OIT Brings Privacy Documentary to Campus

Fri, 13 Dec 2013 at 10:32
Terms and Conditions May Apply poster

The Office of the Chief Privacy Officer is always looking for ways to make privacy more palatable. So when Kelly Arruda saw the privacy documentary film Terms and Conditions May Apply earlier this year, she set out to get it screened on campus. "I felt it was a creative way of opening up the discussion about some very relevant data privacy issues." 

Terms and Conditions May Apply is a documentary that examines the cost of so-called 'free' services and the continuing disappearance of online privacy. The film details what is actually behind those long, dense user contracts that most users blindly agree to when clicking the little "I Agree" button, what information is being retained and shared, and the loss of user privacy rights. Using clips from popular movies and tv shows, Terms and Conditions May Apply makes the heavy topic much more understandable and relatable.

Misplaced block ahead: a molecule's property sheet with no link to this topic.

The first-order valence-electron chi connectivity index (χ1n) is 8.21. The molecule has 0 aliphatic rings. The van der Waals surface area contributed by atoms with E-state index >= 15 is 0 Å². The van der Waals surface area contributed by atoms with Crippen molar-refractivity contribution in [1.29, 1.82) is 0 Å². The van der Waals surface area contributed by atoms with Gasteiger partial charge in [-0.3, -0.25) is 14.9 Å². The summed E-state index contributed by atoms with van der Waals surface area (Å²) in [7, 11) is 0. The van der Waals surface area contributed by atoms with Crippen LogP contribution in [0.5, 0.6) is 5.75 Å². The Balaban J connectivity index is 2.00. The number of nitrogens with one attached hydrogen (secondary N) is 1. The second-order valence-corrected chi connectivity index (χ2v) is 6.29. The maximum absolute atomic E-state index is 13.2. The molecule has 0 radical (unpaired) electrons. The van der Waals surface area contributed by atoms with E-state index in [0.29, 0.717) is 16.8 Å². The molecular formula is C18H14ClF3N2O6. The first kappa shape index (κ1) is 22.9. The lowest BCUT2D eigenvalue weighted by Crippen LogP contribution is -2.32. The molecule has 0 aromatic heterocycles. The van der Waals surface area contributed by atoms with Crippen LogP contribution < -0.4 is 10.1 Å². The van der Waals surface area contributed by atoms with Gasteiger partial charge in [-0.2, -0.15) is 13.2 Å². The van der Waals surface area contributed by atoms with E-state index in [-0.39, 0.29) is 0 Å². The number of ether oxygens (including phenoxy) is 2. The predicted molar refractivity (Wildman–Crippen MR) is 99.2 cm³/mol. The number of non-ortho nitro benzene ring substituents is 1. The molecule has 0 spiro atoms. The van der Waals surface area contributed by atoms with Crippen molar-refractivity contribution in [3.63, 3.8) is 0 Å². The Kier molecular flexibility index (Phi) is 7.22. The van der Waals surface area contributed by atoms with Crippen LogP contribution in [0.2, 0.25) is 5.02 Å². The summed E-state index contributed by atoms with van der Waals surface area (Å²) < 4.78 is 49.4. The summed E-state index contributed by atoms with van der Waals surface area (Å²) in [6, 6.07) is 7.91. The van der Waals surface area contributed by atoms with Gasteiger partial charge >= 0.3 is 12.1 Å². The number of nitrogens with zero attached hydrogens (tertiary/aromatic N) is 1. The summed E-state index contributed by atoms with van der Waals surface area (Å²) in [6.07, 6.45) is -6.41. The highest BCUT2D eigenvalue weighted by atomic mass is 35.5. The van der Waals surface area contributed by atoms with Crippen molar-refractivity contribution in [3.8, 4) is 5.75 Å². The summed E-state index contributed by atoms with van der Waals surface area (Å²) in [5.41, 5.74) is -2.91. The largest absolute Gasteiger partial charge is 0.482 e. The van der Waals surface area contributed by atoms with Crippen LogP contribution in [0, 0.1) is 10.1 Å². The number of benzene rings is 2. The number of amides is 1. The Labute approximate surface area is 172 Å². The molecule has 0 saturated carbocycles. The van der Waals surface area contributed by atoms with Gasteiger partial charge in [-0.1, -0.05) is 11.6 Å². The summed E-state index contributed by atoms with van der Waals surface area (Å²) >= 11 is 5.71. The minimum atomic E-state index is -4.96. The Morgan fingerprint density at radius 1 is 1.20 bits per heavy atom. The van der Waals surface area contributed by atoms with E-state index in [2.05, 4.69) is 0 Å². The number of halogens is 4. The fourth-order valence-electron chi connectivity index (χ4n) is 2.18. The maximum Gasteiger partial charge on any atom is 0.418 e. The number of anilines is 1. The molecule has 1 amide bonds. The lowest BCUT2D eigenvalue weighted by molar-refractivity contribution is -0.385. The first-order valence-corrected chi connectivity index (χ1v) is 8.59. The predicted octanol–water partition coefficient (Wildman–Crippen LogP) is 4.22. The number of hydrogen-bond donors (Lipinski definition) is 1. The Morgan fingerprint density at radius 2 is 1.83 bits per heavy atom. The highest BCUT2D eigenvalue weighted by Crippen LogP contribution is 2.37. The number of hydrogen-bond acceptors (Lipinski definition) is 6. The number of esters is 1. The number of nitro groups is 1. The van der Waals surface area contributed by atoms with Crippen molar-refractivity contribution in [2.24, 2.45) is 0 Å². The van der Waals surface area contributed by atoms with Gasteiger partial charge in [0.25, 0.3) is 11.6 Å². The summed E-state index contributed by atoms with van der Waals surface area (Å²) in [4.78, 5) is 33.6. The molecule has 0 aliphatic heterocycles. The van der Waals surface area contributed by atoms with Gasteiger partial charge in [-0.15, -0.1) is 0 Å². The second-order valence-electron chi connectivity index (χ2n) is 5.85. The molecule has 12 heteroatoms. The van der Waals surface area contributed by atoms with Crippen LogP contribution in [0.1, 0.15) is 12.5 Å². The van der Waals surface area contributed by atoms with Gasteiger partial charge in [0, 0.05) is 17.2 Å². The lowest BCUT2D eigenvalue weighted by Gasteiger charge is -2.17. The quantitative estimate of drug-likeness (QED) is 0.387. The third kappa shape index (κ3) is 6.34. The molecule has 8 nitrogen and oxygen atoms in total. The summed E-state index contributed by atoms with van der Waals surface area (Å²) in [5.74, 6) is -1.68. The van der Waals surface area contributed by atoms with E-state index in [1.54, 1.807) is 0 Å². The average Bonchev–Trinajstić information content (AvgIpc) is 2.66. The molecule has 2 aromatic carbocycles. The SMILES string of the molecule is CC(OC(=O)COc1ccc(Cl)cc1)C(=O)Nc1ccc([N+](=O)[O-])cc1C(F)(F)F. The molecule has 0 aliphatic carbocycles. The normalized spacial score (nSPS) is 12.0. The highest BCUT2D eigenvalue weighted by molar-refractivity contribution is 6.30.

Kelly quickly tracked down the film distributor and started working out the details of getting a screening license for the campus. Once acquired, she set out to find appropriate venues for showcasing the film. It seemed a perfect fit for the Hammer Museum’s programming, so Kelly approached the museum about a potential partnership. As a result, the film will be featured as part of the museum’s upcoming Hammer Screenings. 

The co-presentation of the film at the Hammer Museum on January 30th will launch Data Privacy Month, which runs from January 28 - February 28. Following the screening at the museum’s Billy Wilder Theater, there will be a discussion with the film’s director, Cullen Hoback, and Rainey Reitman of the Electronic Frontier Foundation, who is interviewed in the film.Kelly is working on additional screening events and panel discussions to be held throughout Data Privacy Month. And a streaming version of the film will be made available soon. This will allow for ongoing access to the film.

“I am thrilled to have the film here at UCLA. It provides another communication vehicle to help drive awareness of privacy issues.”